Project Guidance Requested: CAN bus to SD Logger

I would like to record all CAN bus data to a SD card. I will be using an ESP32 with a 40Mhz SPI SD card module. Using a 2KB buffer I can write to the SPI SD card at just over 1 MB/s, so the SD write is not a bottle neck.

The CAN bus speed is 500 Kbs and the overall data rate about 20-30 Kb/sec.

From a RTOS perspective what is the best way to do this?
• Task 1: CAN bus data > RTOS Queue
• Task 2: Get data from RTOS Queue and write to SD card

-OR-

• Task 1: CAN bus data > Large (1KB) RTOS Ring buffer
• Task 2: When ring buffer is almost full, write to SD card.

-OR-
Some other way?

Any guidance is appreciated!
Thanks in advance.

If you handle CAN bus data reception in the ISR a single task for SD card writing would be sufficient using either a custom ring buffer signaled by a task notification or a message buffer or a classic queue.
If you’re using an ISR and a corresponding post-processing task for the CAN bus data I’d use a separate SD card writing task to run in background at a lower priority than the CAN data task also connected via the same mechanism as mentioned before. Just my 2ct…

Thank you for your input!

To help me learn more about RTOS, I am first going to copy the CAN bus data to a normal queue. Then copy that data to a much larger buffer (2.5 KB) and when that buffer is at 2K, write the buffer to the SD card.

It is my understanding this is the quickest way to write data to the SD card.

Once that is working, then I will add a second task to copy the CAN data to the larger buffer and when it exceeds 2KB, write it to the SD card.

Right now I suspect both ways will run the same, and will verify this soon :slight_smile:

Well, in your initial statement you claimed that the sampling is much slower than the logging. If that’s the case, you wouldn’t really need a buffer at all. You can and it won’t hurt, but a queue/buffer is like a shock absorber that is used to balance varying loads between producer (CAN bus input) and consumer (logging output); if there is no varying load AND the producer always produces slower than the consumer consumes, you don’t need the shock absorber, right?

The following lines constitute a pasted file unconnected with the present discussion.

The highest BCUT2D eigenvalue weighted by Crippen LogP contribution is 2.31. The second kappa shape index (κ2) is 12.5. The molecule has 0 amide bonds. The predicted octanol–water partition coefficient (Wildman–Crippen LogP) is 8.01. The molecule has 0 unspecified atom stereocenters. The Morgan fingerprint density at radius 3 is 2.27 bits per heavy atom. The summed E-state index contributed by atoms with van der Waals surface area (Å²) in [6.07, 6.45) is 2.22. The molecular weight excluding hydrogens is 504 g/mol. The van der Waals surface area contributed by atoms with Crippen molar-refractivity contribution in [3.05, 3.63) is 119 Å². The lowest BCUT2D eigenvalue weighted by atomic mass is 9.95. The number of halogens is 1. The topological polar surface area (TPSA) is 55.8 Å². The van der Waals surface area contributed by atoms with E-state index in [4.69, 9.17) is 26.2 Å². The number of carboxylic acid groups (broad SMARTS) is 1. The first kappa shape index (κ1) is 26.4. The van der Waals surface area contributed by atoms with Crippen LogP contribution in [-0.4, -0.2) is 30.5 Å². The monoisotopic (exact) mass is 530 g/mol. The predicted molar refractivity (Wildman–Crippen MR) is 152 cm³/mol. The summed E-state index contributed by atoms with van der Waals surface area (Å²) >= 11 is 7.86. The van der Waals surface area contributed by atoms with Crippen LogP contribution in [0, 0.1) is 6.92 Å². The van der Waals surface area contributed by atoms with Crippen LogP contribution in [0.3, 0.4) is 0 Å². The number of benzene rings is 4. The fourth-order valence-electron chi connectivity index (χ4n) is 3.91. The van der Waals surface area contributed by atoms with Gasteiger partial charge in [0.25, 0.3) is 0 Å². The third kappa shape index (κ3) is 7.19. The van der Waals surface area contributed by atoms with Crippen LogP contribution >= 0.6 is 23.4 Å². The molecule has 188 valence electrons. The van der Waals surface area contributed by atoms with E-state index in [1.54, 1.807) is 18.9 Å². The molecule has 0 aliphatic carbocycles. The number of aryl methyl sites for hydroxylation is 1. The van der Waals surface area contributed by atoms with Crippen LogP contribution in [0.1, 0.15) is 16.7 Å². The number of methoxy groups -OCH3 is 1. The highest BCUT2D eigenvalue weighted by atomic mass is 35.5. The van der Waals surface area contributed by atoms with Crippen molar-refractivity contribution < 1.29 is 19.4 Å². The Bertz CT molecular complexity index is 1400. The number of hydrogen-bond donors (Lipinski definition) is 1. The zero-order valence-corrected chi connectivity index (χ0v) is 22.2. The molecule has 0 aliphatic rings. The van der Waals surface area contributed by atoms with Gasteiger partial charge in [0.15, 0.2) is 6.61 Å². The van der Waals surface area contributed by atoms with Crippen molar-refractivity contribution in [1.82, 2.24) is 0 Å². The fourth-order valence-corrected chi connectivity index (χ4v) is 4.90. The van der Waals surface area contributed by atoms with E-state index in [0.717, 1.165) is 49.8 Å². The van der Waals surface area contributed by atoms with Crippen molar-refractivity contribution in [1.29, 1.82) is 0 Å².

Anyways, if you use buffers, I would advise against your second solution because it would imply “CPU intensive” bursts which might impact lower priority tasks (you may argue that there are none, to which I would reply “probably not yet.”). If you have a choice, an even distribution of the CPU between tasks using short I/O bound computations is generally preferrable.

Thanks for the quick reply. I will keep your suggestion of “short I/O bound computations” in mind going forward, sounds like a good “guiding principle”

In this example, my untested guess would be that writing a 2KB buffer with a 240 Mhz ESP32 shouldn’t be taxing on the system.

I was only able to get the 1MB/s SD card write speed, with a 2KB buffer.
With a 1K buffer the write speed dropped to 658 KB/s.

As a learning exercise, I will test with a 2K, 1K, 512B and no buffer (just RTOS queue) and check the micros() timestamp for spikes.

Thanks to all for the input. I greatly appreciate it!

You’re welcome!

You may also want to look at percepio’s tracealyzer. For your measuring purposes it (or a compatible tool) is very useful.

Wow, thank you for that tip, it looks very interesting… time to go down another rabbit hole :slight_smile:

As soon as I get a basic understanding of something, I soon discover how much I don’t know. However, it is a nice problem to have :slight_smile:

Here is what we went with:
ESP32 CAN bus frame triggers an interrupt and the CAN frame data is copied to a RTOS queue and returns.

Task #1, copies the CAN frame data from the queue, does some processing/formatting and saves it to a larger queue.

Task #2, copies the formatted data and writes it to the SD card. Every 150 CAN frames, flush() is called to write the data to the SD card.

My reason for using 2 queues is to be able to handle the variable CAN frame rate (500 - 2100 frames/sec) and to handle the delay in SD card writing (up to 100ms) when it is doing its housekeeping.

It is still being field tested, but so far it is working very well.
Thanks to hs2 and RAc for their help!

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